that contained addressing information.  This command is useful to check what the server
                 provided, and whether the values are sensible.  This command outputs nothing if DHCPv6 is
                 not active on the interface.

     set interface-name NONE
     set interface-name (DHCP | BOOTP)
     set interface-name (MANUAL | INFORM) ip-address subnet-mask
     set interface-name NONE-V6
     set interface-name AUTOMATIC-V6
     set interface-name MANUAL-V6 ipv6-address prefix-length
     set interface-name 6TO4
                 Sets the interface to have a new temporary network service of the given type.  Any existing
                 services on the interface for the particular protocol (IPv4 or IPv6) are first de-config-ured de-configured
                 ured before the new service is instantiated.

                 If NONE is specified, all existing IPv4 services are de-configured.  If NONE-V6 is speci-fied, specified,
                 fied, all existing IPv6 services are de-configured.

                 DHCP and BOOTP require no additional arguments. The IP address, subnet mask, router, and
                 DNS information are retrieved automatically.

                 Both MANUAL and INFORM require the specification of an IP address ip-address and a subnet
                 mask subnet-mask.

                 The INFORM service configures the IP address statically like MANUAL, but then broadcasts
                 DHCP INFORM packets to retrieve DHCP option information. If the DHCP server responds and
                 supplies a subnet mask, that subnet mask is used instead of the specified subnet-mask.

                 AUTOMATIC-V6 requires no additional arguments.  The IPv6 address, prefix length and router
                 are retrieved automatically.

                 MANUAL-V6 requires the specification of the IPv6 address ipv6-address and a prefix length
                 prefix-length.

                 6TO4 only works on Six To Four (IFT_STF) interfaces e.g. stf0.  If it is specified on a
                 non-IFT_STF interface, it has the same effect as specifying NONE-V6.

                 The set command requires root privileges.

                 Note: The set command is very useful for debugging, but it can't be used to configure a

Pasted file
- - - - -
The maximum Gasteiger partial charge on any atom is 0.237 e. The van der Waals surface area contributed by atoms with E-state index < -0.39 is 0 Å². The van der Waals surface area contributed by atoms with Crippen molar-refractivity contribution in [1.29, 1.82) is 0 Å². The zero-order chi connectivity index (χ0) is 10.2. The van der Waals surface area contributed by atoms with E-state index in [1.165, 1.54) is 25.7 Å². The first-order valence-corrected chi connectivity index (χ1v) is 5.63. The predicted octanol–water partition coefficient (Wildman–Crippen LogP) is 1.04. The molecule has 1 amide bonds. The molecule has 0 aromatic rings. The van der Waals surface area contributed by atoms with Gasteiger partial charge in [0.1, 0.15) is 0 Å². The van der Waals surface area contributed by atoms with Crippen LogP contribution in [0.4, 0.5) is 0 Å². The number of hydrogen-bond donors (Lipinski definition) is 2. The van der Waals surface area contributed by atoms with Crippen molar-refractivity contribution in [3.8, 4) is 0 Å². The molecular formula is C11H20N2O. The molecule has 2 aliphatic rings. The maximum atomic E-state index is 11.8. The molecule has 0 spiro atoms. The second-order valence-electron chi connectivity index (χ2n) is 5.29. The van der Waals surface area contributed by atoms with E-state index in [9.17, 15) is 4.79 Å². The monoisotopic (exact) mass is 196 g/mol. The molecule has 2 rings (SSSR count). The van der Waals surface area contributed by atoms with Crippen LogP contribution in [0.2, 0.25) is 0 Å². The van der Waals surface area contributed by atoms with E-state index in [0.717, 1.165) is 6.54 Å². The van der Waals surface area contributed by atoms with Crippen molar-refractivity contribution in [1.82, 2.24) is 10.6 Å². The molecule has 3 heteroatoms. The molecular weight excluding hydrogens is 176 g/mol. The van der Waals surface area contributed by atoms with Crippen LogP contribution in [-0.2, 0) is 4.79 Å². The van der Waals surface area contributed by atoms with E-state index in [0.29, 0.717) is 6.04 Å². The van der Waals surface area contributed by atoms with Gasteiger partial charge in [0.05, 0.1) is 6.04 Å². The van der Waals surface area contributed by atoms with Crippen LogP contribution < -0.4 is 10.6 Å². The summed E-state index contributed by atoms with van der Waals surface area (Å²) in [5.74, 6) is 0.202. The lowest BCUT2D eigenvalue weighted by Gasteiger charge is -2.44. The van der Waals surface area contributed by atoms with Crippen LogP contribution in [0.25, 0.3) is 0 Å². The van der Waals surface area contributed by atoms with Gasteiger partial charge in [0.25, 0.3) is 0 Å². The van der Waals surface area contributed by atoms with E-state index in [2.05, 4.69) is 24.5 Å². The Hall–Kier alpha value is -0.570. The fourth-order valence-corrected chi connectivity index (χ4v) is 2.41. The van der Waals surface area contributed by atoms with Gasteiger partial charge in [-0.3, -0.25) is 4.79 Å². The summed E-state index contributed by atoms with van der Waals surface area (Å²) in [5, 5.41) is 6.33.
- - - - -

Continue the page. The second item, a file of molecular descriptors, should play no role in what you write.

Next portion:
persistent service.  The temporary services that are created only remain until the next
                 network configuration change occurs. See scselect(8).

     setverbose level
                 Enables or disables verbose mode logging in the IPConfiguration agent. Specify a level
                 value of 0 to disable verbose logging, the default.  Specify a value of 1 to enable verbose
                 logging. This setting is persistent across boots of the operating system.

                 When enabled, verbose log files are generated in the directory /Library/Logs/CrashReporter.
                 The filenames follow the naming convention com.apple.networking.IPConfiguration.log.<time-
                 stamp>.

                 The setverbose command requires root privileges.

EXAMPLES
     # ipconfig getpacket en0
     op = BOOTREPLY
     htype = 1
     dp_flags = 0
     hlen = 6
     hops = 0
     xid = 1956115059
     secs = 0
     ciaddr = 0.0.0.0
     yiaddr = 192.168.4.10
     siaddr = 192.168.4.1
     giaddr = 0.0.0.0
     chaddr = 0:3:93:7a:d7:5c
     sname = dhcp.mycompany.net
     file =
     options:
     Options count is 10
     dhcp_message_type (uint8): ACK 0x5
     server_identifier (ip): 192.168.4.1
     lease_time (uint32): 0x164a
     subnet_mask (ip): 255.255.255.0
     router (ip_mult): {192.168.4.1}
     domain_name_server (ip_mult): {192.168.4.1}
     domain_name (string): mycompany.net
     end (none):

     # ipconfig getoption en0 router
     192.168.4.1

SEE ALSO
     configd(8), bootpd(8), scselect(8)

HISTORY
     The ipconfig command first appeared in Mac OS X Version 10.0 Public Beta.

Mac OS X                        March 27, 2013                        Mac OS X